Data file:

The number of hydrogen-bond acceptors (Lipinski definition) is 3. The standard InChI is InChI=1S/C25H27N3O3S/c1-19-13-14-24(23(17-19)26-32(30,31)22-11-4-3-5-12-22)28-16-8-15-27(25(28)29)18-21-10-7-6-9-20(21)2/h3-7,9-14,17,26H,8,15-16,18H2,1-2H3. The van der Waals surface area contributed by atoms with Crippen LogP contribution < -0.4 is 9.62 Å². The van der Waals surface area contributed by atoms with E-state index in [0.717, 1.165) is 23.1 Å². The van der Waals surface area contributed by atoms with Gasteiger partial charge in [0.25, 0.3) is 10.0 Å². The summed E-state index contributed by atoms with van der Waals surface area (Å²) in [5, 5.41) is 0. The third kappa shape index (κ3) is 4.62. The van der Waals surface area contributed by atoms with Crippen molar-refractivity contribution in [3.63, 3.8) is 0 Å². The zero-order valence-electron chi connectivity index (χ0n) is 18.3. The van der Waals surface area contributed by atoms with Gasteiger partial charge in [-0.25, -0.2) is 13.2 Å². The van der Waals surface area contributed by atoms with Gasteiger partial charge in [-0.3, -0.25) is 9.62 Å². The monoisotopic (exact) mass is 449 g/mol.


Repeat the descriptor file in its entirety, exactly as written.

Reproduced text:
The number of hydrogen-bond acceptors (Lipinski definition) is 3. The standard InChI is InChI=1S/C25H27N3O3S/c1-19-13-14-24(23(17-19)26-32(30,31)22-11-4-3-5-12-22)28-16-8-15-27(25(28)29)18-21-10-7-6-9-20(21)2/h3-7,9-14,17,26H,8,15-16,18H2,1-2H3. The van der Waals surface area contributed by atoms with Crippen LogP contribution < -0.4 is 9.62 Å². The van der Waals surface area contributed by atoms with E-state index in [0.717, 1.165) is 23.1 Å². The van der Waals surface area contributed by atoms with Gasteiger partial charge in [0.25, 0.3) is 10.0 Å². The summed E-state index contributed by atoms with van der Waals surface area (Å²) in [5, 5.41) is 0. The third kappa shape index (κ3) is 4.62. The van der Waals surface area contributed by atoms with Crippen molar-refractivity contribution in [3.63, 3.8) is 0 Å². The zero-order valence-electron chi connectivity index (χ0n) is 18.3. The van der Waals surface area contributed by atoms with Gasteiger partial charge in [-0.25, -0.2) is 13.2 Å². The van der Waals surface area contributed by atoms with Gasteiger partial charge in [-0.3, -0.25) is 9.62 Å². The monoisotopic (exact) mass is 449 g/mol.